Marine protected areas (MPAs)MPAs conserve natural environments and assist in the management of fisheries by protecting and rebuilding economically important stocks. South Africa's MPAs include:
- Aliwal Shoal, KwaZulu-Natal
- Betty's Bay, Western Cape
- Bird Island, Eastern Cape
- De Hoop, Western Cape
- Dwesa-Cwebe, Eastern Cape
- False Bay, Western Cape
- Goukamma, Western Cape
- Hluleka, Eastern Cape
- iSimangaliso, KwaZulu-Natal
- Langebaan Lagoon, Sixteen Mile Beach, Malgas Island, Marcus Island, Jutten Island, Western Cape
- Pondoland, Eastern Cape.
- Robberg, Western Cape
- Sardinia Bay, Eastern Cape
- Stilbaai, Western Cape
- Table Mountain, Western Cape
- Trafalgar, KwaZulu-Natal
- Tsitsikamma, Western Cape.
Zoological gardensEstablished in 1899 and given national status in 1916, the National Zoological Gardens of South Africa in Pretoria is the largest zoo in the country and the only one with national status.
The 85-hectare zoo houses 3 117 specimens of 209 mammal species, 1 358 specimens of 202 bird species 3 871 specimens of 190 fish species, 388 specimens of four invertebrate species, 309 specimens of 93 reptile species, and 44 specimens of seven amphibian species.
The Johannesburg Zoo covers 81 hectares. It houses more than 320 species of animals, totaling about 2 000 animals including crocodiles, Siberian tigers, hippos and rhinos.
Bloemfontein Zoo was established in 1920. Covering 15 hectares, it housed 65 animal species including tigers, panthers, lions, buffalo and antelope.
Breeding centresThere are a number of game-breeding centres in South Africa. The National Zoological Gardens of South Africa is responsible for the management of the Lichtenburg Biodiversity Conservation Centre, which covers an area of some 6 000 ha, and the Mokopane Biodiversity Conservation Centre, covering 1 333 ha.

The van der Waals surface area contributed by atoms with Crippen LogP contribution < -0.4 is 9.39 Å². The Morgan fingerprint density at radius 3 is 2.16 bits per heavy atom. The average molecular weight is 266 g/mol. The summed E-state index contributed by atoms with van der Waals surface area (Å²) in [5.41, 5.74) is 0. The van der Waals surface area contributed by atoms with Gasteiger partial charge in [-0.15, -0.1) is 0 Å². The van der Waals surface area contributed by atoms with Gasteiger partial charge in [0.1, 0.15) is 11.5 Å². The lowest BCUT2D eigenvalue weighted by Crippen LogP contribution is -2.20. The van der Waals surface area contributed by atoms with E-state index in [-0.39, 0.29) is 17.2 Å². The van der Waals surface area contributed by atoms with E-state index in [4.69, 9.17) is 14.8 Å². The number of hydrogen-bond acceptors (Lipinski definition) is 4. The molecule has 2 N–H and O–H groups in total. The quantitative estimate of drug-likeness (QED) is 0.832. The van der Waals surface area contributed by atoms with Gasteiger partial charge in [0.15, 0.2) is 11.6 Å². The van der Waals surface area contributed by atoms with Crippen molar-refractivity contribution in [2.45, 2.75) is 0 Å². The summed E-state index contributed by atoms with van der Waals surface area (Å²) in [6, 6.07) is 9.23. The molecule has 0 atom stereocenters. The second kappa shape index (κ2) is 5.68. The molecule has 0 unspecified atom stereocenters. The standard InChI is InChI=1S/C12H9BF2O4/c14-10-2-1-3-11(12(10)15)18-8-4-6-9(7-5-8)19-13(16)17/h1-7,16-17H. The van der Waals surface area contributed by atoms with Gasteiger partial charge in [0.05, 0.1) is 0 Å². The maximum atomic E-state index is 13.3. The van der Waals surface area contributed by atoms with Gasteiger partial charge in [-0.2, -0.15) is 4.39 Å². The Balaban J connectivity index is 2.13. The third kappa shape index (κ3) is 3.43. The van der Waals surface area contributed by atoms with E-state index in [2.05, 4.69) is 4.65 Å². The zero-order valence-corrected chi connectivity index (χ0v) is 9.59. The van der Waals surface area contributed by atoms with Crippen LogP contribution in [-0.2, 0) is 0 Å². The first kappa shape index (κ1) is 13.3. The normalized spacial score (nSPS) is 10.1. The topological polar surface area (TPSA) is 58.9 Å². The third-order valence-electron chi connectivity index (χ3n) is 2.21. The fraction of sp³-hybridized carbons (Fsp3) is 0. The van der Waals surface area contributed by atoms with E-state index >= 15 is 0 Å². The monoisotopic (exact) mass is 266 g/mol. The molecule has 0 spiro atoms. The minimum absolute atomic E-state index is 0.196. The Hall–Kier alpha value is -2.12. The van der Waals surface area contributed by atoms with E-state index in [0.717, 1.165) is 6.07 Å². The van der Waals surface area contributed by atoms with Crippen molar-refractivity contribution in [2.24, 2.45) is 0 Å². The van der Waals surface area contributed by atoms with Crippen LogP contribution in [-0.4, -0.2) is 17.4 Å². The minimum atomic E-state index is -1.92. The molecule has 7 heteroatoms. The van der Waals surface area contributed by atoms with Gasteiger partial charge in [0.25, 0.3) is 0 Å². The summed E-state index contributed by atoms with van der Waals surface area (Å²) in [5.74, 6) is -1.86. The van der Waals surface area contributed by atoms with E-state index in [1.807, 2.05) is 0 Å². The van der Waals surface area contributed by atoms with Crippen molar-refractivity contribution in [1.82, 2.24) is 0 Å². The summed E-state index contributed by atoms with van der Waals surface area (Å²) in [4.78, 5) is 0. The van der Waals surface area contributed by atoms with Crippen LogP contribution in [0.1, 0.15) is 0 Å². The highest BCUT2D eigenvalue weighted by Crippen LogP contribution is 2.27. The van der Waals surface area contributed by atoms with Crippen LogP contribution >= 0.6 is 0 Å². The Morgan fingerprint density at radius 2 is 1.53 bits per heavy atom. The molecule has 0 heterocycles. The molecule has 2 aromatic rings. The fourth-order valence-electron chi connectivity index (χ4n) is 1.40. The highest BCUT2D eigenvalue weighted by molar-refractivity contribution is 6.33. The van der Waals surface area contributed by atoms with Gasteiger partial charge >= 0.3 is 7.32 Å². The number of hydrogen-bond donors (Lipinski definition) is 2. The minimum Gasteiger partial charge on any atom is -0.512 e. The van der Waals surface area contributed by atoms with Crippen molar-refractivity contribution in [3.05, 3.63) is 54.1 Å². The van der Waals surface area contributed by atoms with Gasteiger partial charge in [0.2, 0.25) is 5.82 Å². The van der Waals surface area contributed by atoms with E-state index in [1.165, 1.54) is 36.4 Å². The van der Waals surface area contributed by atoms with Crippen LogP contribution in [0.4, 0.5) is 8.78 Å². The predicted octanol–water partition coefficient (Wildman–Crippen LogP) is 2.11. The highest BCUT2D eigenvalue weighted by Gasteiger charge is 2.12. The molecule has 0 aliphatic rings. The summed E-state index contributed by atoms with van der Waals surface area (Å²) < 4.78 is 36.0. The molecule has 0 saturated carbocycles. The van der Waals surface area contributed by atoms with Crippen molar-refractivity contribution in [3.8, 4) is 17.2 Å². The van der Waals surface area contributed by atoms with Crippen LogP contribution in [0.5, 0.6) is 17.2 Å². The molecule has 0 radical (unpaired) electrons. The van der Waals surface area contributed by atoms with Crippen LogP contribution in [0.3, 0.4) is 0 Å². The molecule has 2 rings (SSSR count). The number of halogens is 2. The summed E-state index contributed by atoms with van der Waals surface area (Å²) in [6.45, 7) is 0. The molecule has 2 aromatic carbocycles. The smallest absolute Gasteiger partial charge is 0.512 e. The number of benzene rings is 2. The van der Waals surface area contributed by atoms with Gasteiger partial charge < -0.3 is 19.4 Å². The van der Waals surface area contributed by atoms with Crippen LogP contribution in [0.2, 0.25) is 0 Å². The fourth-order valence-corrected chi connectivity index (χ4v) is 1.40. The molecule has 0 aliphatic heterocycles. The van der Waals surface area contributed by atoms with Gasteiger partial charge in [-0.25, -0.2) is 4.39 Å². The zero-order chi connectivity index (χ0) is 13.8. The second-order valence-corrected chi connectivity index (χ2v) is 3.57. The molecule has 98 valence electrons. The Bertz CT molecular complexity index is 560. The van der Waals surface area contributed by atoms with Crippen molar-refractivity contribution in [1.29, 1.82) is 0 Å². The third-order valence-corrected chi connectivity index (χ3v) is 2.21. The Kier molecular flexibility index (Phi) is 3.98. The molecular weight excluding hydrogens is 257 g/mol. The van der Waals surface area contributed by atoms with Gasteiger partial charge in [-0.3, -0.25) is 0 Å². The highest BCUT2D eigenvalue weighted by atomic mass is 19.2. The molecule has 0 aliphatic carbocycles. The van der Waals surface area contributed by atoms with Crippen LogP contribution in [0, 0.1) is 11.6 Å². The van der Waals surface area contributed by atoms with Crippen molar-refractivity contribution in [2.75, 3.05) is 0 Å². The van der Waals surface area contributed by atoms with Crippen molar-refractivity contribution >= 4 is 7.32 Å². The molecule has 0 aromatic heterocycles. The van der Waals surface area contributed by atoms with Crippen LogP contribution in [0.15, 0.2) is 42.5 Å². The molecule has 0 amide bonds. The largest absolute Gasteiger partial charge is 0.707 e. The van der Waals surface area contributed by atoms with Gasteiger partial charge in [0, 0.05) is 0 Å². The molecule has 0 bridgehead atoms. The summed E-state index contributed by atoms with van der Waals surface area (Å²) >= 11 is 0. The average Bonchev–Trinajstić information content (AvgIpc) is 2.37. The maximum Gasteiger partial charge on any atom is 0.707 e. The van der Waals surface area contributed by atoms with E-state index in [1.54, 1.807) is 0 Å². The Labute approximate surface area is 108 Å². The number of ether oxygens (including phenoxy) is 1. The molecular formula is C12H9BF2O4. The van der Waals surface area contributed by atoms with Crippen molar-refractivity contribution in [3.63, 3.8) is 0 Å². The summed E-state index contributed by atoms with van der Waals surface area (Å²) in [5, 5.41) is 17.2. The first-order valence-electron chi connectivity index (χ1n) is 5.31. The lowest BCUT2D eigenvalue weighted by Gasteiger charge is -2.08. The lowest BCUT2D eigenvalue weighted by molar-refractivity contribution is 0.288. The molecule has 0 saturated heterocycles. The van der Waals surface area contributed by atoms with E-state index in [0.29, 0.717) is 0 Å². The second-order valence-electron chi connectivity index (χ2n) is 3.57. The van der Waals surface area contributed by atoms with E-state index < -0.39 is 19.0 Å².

The Lichtenburg Biodiversity Conservation Centre houses, among other animals, Père David's deer, which is extinct in the wild, pygmy hippopotamus, white rhino, the endangered addax, and scimitar-horned and Arabian oryx. The Mokopane Biodiversity Conservation Centre is home to an abundance of exotic and indigenous fauna such as lemur, the rare tsessebe, roan antelope and black rhino.
The De Wildt Cheetah and Wildlife Centre, situated near Pretoria, is best known for its highly successful captivebreeding programme that contributed to the cheetah being removed from the endangered list in the South African Red Data Book – Terrestrial Mammals in 1986. The De Wildt Vulture Unit is a rehabilitation and holding facility for injured, poisoned and disabled vultures.
The Hoedspruit Endangered Species Centre in Mpumalanga was initially established as a breeding programme for the then endangered cheetah.
Aquariums and oceanariumsThere are aquariums in Pretoria, Port Elizabeth, Cape Town, Durban and East London. The Aquarium and Reptile Park of the National Zoological Gardens in Pretoria is the largest inland aquarium in Africa.